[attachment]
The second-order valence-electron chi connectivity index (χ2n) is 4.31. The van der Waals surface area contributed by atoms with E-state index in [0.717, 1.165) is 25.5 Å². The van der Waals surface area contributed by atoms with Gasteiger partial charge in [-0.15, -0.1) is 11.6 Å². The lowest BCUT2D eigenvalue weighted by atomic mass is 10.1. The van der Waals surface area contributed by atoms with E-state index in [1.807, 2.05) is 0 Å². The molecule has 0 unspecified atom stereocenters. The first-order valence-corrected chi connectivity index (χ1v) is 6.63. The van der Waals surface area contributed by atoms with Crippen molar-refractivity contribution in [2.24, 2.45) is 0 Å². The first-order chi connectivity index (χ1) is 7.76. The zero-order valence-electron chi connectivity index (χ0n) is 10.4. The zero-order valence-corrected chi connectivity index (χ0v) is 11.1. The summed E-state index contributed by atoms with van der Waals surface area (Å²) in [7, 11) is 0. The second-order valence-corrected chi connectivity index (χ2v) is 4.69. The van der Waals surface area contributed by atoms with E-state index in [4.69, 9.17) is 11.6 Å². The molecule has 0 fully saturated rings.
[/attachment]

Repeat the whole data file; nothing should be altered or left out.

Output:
The second-order valence-electron chi connectivity index (χ2n) is 4.31. The van der Waals surface area contributed by atoms with E-state index in [0.717, 1.165) is 25.5 Å². The van der Waals surface area contributed by atoms with Gasteiger partial charge in [-0.15, -0.1) is 11.6 Å². The lowest BCUT2D eigenvalue weighted by atomic mass is 10.1. The van der Waals surface area contributed by atoms with E-state index in [1.807, 2.05) is 0 Å². The molecule has 0 unspecified atom stereocenters. The first-order valence-corrected chi connectivity index (χ1v) is 6.63. The van der Waals surface area contributed by atoms with Crippen molar-refractivity contribution in [2.24, 2.45) is 0 Å². The first-order chi connectivity index (χ1) is 7.76. The zero-order valence-electron chi connectivity index (χ0n) is 10.4. The zero-order valence-corrected chi connectivity index (χ0v) is 11.1. The summed E-state index contributed by atoms with van der Waals surface area (Å²) in [7, 11) is 0. The second-order valence-corrected chi connectivity index (χ2v) is 4.69. The van der Waals surface area contributed by atoms with E-state index in [4.69, 9.17) is 11.6 Å². The molecule has 0 fully saturated rings.